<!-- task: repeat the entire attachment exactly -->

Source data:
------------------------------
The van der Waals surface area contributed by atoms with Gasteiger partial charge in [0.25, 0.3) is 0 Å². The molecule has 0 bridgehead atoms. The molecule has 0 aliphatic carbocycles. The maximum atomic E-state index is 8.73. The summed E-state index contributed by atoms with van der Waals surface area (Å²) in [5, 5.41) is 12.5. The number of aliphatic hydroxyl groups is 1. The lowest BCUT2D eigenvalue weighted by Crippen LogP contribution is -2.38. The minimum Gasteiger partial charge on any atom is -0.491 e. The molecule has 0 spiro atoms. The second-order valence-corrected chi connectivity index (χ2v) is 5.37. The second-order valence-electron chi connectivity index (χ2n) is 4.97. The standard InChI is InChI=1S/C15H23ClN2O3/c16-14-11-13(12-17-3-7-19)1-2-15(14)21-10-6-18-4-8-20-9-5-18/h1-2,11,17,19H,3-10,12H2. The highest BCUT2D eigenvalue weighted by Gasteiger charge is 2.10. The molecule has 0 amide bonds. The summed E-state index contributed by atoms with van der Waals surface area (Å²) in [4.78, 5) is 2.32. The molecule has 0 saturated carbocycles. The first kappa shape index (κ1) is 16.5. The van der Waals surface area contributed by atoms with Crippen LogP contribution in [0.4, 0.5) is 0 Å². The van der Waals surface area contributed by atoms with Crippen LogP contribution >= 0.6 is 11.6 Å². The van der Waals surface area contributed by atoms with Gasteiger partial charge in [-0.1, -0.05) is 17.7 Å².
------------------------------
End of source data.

The van der Waals surface area contributed by atoms with Gasteiger partial charge in [0.25, 0.3) is 0 Å². The molecule has 0 bridgehead atoms. The molecule has 0 aliphatic carbocycles. The maximum atomic E-state index is 8.73. The summed E-state index contributed by atoms with van der Waals surface area (Å²) in [5, 5.41) is 12.5. The number of aliphatic hydroxyl groups is 1. The lowest BCUT2D eigenvalue weighted by Crippen LogP contribution is -2.38. The minimum Gasteiger partial charge on any atom is -0.491 e. The molecule has 0 spiro atoms. The second-order valence-corrected chi connectivity index (χ2v) is 5.37. The second-order valence-electron chi connectivity index (χ2n) is 4.97. The standard InChI is InChI=1S/C15H23ClN2O3/c16-14-11-13(12-17-3-7-19)1-2-15(14)21-10-6-18-4-8-20-9-5-18/h1-2,11,17,19H,3-10,12H2. The highest BCUT2D eigenvalue weighted by Gasteiger charge is 2.10. The molecule has 0 amide bonds. The summed E-state index contributed by atoms with van der Waals surface area (Å²) in [4.78, 5) is 2.32. The molecule has 0 saturated carbocycles. The first kappa shape index (κ1) is 16.5. The van der Waals surface area contributed by atoms with Crippen LogP contribution in [0.4, 0.5) is 0 Å². The van der Waals surface area contributed by atoms with Crippen LogP contribution >= 0.6 is 11.6 Å². The van der Waals surface area contributed by atoms with Gasteiger partial charge in [-0.1, -0.05) is 17.7 Å².